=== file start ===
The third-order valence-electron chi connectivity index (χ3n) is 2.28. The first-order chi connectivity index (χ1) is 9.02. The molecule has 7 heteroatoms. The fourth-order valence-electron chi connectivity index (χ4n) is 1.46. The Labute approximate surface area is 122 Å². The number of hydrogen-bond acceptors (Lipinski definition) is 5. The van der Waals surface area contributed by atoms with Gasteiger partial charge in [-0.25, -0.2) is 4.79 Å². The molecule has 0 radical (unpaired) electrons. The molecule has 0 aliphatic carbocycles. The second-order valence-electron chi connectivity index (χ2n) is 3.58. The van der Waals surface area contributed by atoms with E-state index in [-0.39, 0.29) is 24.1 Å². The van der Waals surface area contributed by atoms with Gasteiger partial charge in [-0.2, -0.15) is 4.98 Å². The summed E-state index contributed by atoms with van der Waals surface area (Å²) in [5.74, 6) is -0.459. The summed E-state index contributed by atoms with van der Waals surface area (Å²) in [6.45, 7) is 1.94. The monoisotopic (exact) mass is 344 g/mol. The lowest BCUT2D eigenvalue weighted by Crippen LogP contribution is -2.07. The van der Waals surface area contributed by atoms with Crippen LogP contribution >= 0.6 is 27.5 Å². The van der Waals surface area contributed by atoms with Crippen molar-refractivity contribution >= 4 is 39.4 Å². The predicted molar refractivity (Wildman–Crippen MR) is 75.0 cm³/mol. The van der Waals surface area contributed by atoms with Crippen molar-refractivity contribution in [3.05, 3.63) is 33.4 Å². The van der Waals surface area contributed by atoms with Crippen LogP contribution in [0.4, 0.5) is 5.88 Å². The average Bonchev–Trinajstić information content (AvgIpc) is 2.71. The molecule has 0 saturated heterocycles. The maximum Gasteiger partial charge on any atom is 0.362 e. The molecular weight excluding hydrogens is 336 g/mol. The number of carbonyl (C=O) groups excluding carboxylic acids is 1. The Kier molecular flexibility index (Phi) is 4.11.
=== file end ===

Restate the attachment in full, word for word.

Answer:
The third-order valence-electron chi connectivity index (χ3n) is 2.28. The first-order chi connectivity index (χ1) is 9.02. The molecule has 7 heteroatoms. The fourth-order valence-electron chi connectivity index (χ4n) is 1.46. The Labute approximate surface area is 122 Å². The number of hydrogen-bond acceptors (Lipinski definition) is 5. The van der Waals surface area contributed by atoms with Gasteiger partial charge in [-0.25, -0.2) is 4.79 Å². The molecule has 0 radical (unpaired) electrons. The molecule has 0 aliphatic carbocycles. The second-order valence-electron chi connectivity index (χ2n) is 3.58. The van der Waals surface area contributed by atoms with E-state index in [-0.39, 0.29) is 24.1 Å². The van der Waals surface area contributed by atoms with Gasteiger partial charge in [-0.2, -0.15) is 4.98 Å². The summed E-state index contributed by atoms with van der Waals surface area (Å²) in [5.74, 6) is -0.459. The summed E-state index contributed by atoms with van der Waals surface area (Å²) in [6.45, 7) is 1.94. The monoisotopic (exact) mass is 344 g/mol. The lowest BCUT2D eigenvalue weighted by Crippen LogP contribution is -2.07. The van der Waals surface area contributed by atoms with Crippen LogP contribution >= 0.6 is 27.5 Å². The van der Waals surface area contributed by atoms with Crippen molar-refractivity contribution >= 4 is 39.4 Å². The predicted molar refractivity (Wildman–Crippen MR) is 75.0 cm³/mol. The van der Waals surface area contributed by atoms with Crippen molar-refractivity contribution in [3.05, 3.63) is 33.4 Å². The van der Waals surface area contributed by atoms with Crippen LogP contribution in [0.4, 0.5) is 5.88 Å². The average Bonchev–Trinajstić information content (AvgIpc) is 2.71. The molecule has 0 saturated heterocycles. The maximum Gasteiger partial charge on any atom is 0.362 e. The molecular weight excluding hydrogens is 336 g/mol. The number of carbonyl (C=O) groups excluding carboxylic acids is 1. The Kier molecular flexibility index (Phi) is 4.11.